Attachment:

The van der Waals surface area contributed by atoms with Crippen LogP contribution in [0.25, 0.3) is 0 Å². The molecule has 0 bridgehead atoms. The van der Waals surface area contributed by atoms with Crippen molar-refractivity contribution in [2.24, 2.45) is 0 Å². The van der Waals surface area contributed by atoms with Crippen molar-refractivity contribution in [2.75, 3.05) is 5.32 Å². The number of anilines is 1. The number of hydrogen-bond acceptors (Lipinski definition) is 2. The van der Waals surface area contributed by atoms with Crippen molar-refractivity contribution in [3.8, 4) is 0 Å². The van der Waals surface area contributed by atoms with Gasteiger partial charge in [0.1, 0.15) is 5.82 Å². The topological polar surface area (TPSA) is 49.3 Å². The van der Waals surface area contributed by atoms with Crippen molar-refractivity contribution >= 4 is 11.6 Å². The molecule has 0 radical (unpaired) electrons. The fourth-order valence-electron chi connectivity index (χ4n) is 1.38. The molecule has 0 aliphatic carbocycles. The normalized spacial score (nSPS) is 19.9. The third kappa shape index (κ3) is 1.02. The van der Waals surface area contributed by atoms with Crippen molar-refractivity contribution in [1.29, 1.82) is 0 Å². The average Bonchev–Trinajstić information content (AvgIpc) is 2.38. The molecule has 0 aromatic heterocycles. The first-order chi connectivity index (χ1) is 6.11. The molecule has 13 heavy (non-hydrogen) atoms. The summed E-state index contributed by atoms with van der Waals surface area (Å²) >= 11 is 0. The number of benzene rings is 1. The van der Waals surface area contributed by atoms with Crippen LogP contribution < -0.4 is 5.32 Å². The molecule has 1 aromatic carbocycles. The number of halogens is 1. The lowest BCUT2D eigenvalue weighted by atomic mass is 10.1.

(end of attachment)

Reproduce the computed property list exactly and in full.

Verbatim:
The van der Waals surface area contributed by atoms with Crippen LogP contribution in [0.25, 0.3) is 0 Å². The molecule has 0 bridgehead atoms. The van der Waals surface area contributed by atoms with Crippen molar-refractivity contribution in [2.24, 2.45) is 0 Å². The van der Waals surface area contributed by atoms with Crippen molar-refractivity contribution in [2.75, 3.05) is 5.32 Å². The number of anilines is 1. The number of hydrogen-bond acceptors (Lipinski definition) is 2. The van der Waals surface area contributed by atoms with Crippen molar-refractivity contribution in [3.8, 4) is 0 Å². The van der Waals surface area contributed by atoms with Gasteiger partial charge in [0.1, 0.15) is 5.82 Å². The topological polar surface area (TPSA) is 49.3 Å². The van der Waals surface area contributed by atoms with Crippen molar-refractivity contribution >= 4 is 11.6 Å². The molecule has 0 radical (unpaired) electrons. The fourth-order valence-electron chi connectivity index (χ4n) is 1.38. The molecule has 0 aliphatic carbocycles. The normalized spacial score (nSPS) is 19.9. The third kappa shape index (κ3) is 1.02. The van der Waals surface area contributed by atoms with Crippen molar-refractivity contribution in [1.29, 1.82) is 0 Å². The average Bonchev–Trinajstić information content (AvgIpc) is 2.38. The molecule has 0 aromatic heterocycles. The first-order chi connectivity index (χ1) is 6.11. The molecule has 13 heavy (non-hydrogen) atoms. The summed E-state index contributed by atoms with van der Waals surface area (Å²) >= 11 is 0. The number of benzene rings is 1. The van der Waals surface area contributed by atoms with Crippen LogP contribution < -0.4 is 5.32 Å². The molecule has 1 aromatic carbocycles. The number of halogens is 1. The lowest BCUT2D eigenvalue weighted by atomic mass is 10.1.